Head & Neck Cancer
Head and neck cancers affect the mouth, nose, throat and surrounding areas. They can cause facial and neck disfigurement; impair speech and vision; and affect the sense of smell and the ability to swallow. Each year, more than 50,000 Americans are diagnosed with head and neck cancers, which account for 3 to 5 percent of all cancers. Highly treatable, many head and neck cancers can be prevented through lifestyle changes alone.
Types of Head and Neck Cancers
Cancers of the head and neck are usually categorized by the areas in which they originate. Areas that may be affected include:
- Oral cavity
- Salivary glands
- Nasal cavity
- Pharynx (including nasopharynx, oropharynx and hypopharynx)
- Lymph nodes
Most head and neck cancers begin in the linings of the moist, mucosal surfaces of the mouth, nose and throat. The cells in the linings are squamous cells, which are vulnerable to carcinomas. Like other types of cancers, head and neck cancers can spread to other areas of the body, leading to serious complications. Prompt, thorough treatment is essential to either eradicate the cancer or keep it in check.
Causes of Head and Neck Cancers
Head and neck cancers, especially cancers of the oral cavity and larynx, are most often caused by tobacco and alcohol use. When tobacco and alcohol are used in combination, they are linked to 75 percent of head and neck cancers. The exception is salivary gland cancer, which is not linked to their use. Many risk factors can be reduced or eliminated through simple lifestyle changes, such as quitting smoking and abstaining from alcohol. Other risk factors may include:
- Infection with human papillomavirus (HPV)
- Exposure to radiation
- Childhood consumption of certain salted/preserved foods
- Poor oral hygiene and/or missing teeth
- Ingestion of paan (betel quid)
- Drinking maté (tealike beverage)
- Occupational exposure to harmful substances
- Previous infection with Epstein-Barr virus
- Asian ancestry (elevated risk of nasopharyngeal cancer)
Those at increased risk for developing head and neck cancers should be screened regularly. Early detection can significantly improve the effectiveness of treatment.
Symptoms of Head and Neck Cancers
Head-and-neck-cancer symptoms often manifest themselves early, and vary depending on the type of cancer. Symptoms may include:
- Lump in the neck
- Hoarseness or trouble speaking
- Swelling and/or white/red patches on the gums, tongue or mouth
- Blood in saliva
- Difficulty swallowing
- Swelling under the chin and around the jawline
- New or changed growths on skin
Although these symptoms can be caused by a wide range of nonserious conditions, medical attention should be sought as soon as they appear.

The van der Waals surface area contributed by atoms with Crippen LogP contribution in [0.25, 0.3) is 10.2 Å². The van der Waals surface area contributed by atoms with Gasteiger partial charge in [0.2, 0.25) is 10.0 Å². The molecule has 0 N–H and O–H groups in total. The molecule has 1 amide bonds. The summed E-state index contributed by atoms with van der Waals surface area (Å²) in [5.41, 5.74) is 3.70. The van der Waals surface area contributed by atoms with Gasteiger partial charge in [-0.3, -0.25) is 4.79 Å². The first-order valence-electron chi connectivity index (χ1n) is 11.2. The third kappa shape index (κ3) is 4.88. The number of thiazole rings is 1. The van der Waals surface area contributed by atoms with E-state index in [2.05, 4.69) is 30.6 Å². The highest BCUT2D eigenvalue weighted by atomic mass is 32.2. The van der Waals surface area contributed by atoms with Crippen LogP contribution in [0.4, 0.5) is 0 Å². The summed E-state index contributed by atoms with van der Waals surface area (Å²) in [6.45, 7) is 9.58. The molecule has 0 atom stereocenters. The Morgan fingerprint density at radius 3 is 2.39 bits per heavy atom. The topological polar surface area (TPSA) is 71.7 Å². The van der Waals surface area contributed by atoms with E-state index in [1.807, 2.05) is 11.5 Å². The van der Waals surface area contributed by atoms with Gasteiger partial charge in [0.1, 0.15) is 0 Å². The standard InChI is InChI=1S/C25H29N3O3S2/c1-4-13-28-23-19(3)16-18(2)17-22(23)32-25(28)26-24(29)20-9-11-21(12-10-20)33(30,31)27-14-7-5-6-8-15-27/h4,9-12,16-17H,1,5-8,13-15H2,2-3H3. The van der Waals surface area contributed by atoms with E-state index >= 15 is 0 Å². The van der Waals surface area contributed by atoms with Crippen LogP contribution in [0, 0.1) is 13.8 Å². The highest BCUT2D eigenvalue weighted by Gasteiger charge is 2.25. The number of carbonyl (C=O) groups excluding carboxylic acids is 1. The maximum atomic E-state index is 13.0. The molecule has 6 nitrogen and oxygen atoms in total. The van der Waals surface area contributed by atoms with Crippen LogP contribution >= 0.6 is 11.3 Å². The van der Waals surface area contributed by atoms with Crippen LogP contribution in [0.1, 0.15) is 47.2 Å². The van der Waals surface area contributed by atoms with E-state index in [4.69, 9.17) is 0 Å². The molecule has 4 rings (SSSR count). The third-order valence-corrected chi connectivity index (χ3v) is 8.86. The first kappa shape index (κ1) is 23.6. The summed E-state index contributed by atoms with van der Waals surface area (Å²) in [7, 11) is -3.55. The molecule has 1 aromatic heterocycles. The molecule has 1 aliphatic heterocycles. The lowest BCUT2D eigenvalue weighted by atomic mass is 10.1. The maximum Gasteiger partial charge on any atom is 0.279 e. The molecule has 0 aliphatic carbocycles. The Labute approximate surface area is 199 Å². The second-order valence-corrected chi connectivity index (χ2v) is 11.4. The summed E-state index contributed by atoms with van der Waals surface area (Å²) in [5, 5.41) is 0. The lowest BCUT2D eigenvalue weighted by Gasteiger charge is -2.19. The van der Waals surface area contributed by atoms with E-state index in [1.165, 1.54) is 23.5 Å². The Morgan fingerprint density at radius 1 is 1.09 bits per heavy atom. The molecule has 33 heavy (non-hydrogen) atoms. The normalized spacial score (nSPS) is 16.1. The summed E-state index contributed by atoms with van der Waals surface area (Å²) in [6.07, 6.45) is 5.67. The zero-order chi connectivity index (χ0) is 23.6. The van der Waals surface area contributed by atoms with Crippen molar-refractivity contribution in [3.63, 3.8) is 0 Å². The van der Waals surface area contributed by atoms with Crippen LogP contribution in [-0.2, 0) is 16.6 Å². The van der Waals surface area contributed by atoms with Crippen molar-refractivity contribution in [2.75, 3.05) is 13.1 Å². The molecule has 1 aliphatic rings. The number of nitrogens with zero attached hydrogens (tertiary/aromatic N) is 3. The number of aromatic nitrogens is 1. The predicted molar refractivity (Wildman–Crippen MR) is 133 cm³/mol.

Diagnosis of Head and Neck Cancers
Patients experiencing head-and-neck-cancer symptoms will have their medical histories taken and be given complete physical examinations. Various diagnostic tests, including endoscopy, biopsy, and blood, urine and imaging tests, will be performed. A definitive diagnosis of cancer will be given only after a tissue sample has been biopsied.
If cancer is diagnosed, it is important to determine the stage (severity) of the disease, which includes whether or not it has spread to other areas of the body. To determine a cancer's stage, imaging tests are usually performed. Until the stage has been determined, an effective treatment plan cannot be devised.
Treatment of Head and Neck Cancers
Treatment for head and neck cancer depends on the type and location of the tumor, as well as the patient's age and overall health. Treatment often includes surgery to remove the cancer, as well as chemotherapy or radiation therapy.
Surgery involves the removal of the cancerous tissue and some surrounding healthy tissue to ensure thorough eradication of the disease. Surgery may cause swelling and bruising, and affect the patient's ability to chew, swallow or talk.
Chemotherapy is often administered after surgery; it uses medication to kill cancer cells. Radiation therapy, on the other hand, uses targeted high-energy X-rays to destroy cancer cells.
It is important to discuss treatment options with a doctor, because certain treatment methods may have long-term effects on the way the patient looks, talks, eats or breathes. Making healthy lifestyle changes will help prevent a head and neck cancer from recurring, as well as reduce the risk for other diseases.